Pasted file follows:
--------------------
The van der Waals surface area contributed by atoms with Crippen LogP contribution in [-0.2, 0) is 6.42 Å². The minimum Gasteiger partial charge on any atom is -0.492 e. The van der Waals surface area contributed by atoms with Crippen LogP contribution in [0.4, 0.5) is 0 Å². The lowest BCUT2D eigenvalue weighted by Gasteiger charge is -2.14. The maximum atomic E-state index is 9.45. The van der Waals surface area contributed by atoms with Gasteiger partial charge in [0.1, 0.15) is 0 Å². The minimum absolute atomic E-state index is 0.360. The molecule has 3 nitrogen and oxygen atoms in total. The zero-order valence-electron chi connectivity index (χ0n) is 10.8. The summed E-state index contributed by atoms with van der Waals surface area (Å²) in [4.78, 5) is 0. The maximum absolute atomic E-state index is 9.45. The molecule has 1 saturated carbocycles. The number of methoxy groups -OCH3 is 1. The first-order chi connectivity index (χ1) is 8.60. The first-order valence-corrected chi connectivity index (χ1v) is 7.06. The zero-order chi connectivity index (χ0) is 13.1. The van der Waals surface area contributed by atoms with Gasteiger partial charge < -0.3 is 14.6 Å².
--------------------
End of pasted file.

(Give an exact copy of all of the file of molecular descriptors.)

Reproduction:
The van der Waals surface area contributed by atoms with Crippen LogP contribution in [-0.2, 0) is 6.42 Å². The minimum Gasteiger partial charge on any atom is -0.492 e. The van der Waals surface area contributed by atoms with Crippen LogP contribution in [0.4, 0.5) is 0 Å². The lowest BCUT2D eigenvalue weighted by Gasteiger charge is -2.14. The maximum atomic E-state index is 9.45. The van der Waals surface area contributed by atoms with Gasteiger partial charge in [0.1, 0.15) is 0 Å². The minimum absolute atomic E-state index is 0.360. The molecule has 3 nitrogen and oxygen atoms in total. The zero-order valence-electron chi connectivity index (χ0n) is 10.8. The summed E-state index contributed by atoms with van der Waals surface area (Å²) in [4.78, 5) is 0. The maximum absolute atomic E-state index is 9.45. The molecule has 1 saturated carbocycles. The number of methoxy groups -OCH3 is 1. The first-order chi connectivity index (χ1) is 8.60. The first-order valence-corrected chi connectivity index (χ1v) is 7.06. The zero-order chi connectivity index (χ0) is 13.1. The van der Waals surface area contributed by atoms with Gasteiger partial charge < -0.3 is 14.6 Å².